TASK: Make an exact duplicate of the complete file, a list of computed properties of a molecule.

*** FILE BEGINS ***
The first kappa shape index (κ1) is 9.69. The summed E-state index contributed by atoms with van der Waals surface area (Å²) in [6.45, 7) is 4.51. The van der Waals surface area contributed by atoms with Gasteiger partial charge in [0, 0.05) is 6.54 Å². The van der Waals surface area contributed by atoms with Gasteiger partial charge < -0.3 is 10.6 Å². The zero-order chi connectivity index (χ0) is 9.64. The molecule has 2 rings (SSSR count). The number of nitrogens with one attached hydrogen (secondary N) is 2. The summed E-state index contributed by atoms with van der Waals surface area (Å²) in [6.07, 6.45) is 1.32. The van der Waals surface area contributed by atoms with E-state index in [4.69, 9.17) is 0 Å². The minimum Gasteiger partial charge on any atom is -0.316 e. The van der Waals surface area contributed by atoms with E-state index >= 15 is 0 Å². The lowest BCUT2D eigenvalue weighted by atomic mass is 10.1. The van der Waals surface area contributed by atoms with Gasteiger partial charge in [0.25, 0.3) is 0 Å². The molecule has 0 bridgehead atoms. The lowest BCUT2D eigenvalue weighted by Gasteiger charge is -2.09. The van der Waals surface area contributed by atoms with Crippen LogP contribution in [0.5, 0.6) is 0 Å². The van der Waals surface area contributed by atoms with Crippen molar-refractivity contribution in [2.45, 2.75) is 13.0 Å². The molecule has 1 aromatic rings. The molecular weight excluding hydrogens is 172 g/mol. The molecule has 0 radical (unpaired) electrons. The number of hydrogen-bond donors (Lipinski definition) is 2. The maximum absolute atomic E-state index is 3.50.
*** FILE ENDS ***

The first kappa shape index (κ1) is 9.69. The summed E-state index contributed by atoms with van der Waals surface area (Å²) in [6.45, 7) is 4.51. The van der Waals surface area contributed by atoms with Gasteiger partial charge in [0, 0.05) is 6.54 Å². The van der Waals surface area contributed by atoms with Gasteiger partial charge < -0.3 is 10.6 Å². The zero-order chi connectivity index (χ0) is 9.64. The molecule has 2 rings (SSSR count). The number of nitrogens with one attached hydrogen (secondary N) is 2. The summed E-state index contributed by atoms with van der Waals surface area (Å²) in [6.07, 6.45) is 1.32. The van der Waals surface area contributed by atoms with E-state index in [4.69, 9.17) is 0 Å². The minimum Gasteiger partial charge on any atom is -0.316 e. The van der Waals surface area contributed by atoms with E-state index >= 15 is 0 Å². The lowest BCUT2D eigenvalue weighted by atomic mass is 10.1. The van der Waals surface area contributed by atoms with Gasteiger partial charge in [0.25, 0.3) is 0 Å². The molecule has 0 bridgehead atoms. The lowest BCUT2D eigenvalue weighted by Gasteiger charge is -2.09. The van der Waals surface area contributed by atoms with Crippen LogP contribution in [0.5, 0.6) is 0 Å². The van der Waals surface area contributed by atoms with Crippen molar-refractivity contribution in [2.45, 2.75) is 13.0 Å². The molecule has 1 aromatic rings. The molecular weight excluding hydrogens is 172 g/mol. The molecule has 0 radical (unpaired) electrons. The number of hydrogen-bond donors (Lipinski definition) is 2. The maximum absolute atomic E-state index is 3.50.